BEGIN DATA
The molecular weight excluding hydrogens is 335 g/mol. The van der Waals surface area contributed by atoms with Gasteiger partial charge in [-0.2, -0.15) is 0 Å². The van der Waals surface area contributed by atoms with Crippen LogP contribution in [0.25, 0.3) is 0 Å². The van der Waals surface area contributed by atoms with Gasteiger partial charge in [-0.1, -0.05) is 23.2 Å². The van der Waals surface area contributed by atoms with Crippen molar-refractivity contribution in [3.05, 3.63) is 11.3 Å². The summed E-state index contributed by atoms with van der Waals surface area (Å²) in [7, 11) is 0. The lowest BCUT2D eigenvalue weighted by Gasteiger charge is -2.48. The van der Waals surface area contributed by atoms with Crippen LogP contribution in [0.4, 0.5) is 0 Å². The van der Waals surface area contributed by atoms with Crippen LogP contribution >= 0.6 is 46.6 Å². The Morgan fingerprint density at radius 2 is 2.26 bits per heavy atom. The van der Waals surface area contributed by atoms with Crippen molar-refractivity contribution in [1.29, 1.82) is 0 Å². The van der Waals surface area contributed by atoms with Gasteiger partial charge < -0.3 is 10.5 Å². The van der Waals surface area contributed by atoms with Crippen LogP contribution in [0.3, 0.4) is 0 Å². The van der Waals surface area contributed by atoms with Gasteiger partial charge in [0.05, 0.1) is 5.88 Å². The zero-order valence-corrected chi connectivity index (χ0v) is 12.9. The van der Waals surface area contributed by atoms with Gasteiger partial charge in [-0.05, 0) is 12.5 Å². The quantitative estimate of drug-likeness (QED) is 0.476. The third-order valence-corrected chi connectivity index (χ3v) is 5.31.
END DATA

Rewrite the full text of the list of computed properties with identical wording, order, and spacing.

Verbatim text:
The molecular weight excluding hydrogens is 335 g/mol. The van der Waals surface area contributed by atoms with Gasteiger partial charge in [-0.2, -0.15) is 0 Å². The van der Waals surface area contributed by atoms with Crippen LogP contribution in [0.25, 0.3) is 0 Å². The van der Waals surface area contributed by atoms with Gasteiger partial charge in [-0.1, -0.05) is 23.2 Å². The van der Waals surface area contributed by atoms with Crippen molar-refractivity contribution in [3.05, 3.63) is 11.3 Å². The summed E-state index contributed by atoms with van der Waals surface area (Å²) in [7, 11) is 0. The lowest BCUT2D eigenvalue weighted by Gasteiger charge is -2.48. The van der Waals surface area contributed by atoms with Crippen LogP contribution in [0.4, 0.5) is 0 Å². The van der Waals surface area contributed by atoms with Crippen LogP contribution >= 0.6 is 46.6 Å². The Morgan fingerprint density at radius 2 is 2.26 bits per heavy atom. The van der Waals surface area contributed by atoms with Crippen molar-refractivity contribution in [1.29, 1.82) is 0 Å². The van der Waals surface area contributed by atoms with Gasteiger partial charge < -0.3 is 10.5 Å². The van der Waals surface area contributed by atoms with Crippen LogP contribution in [0.3, 0.4) is 0 Å². The van der Waals surface area contributed by atoms with Gasteiger partial charge in [0.05, 0.1) is 5.88 Å². The zero-order valence-corrected chi connectivity index (χ0v) is 12.9. The van der Waals surface area contributed by atoms with Gasteiger partial charge in [-0.05, 0) is 12.5 Å². The quantitative estimate of drug-likeness (QED) is 0.476. The third-order valence-corrected chi connectivity index (χ3v) is 5.31.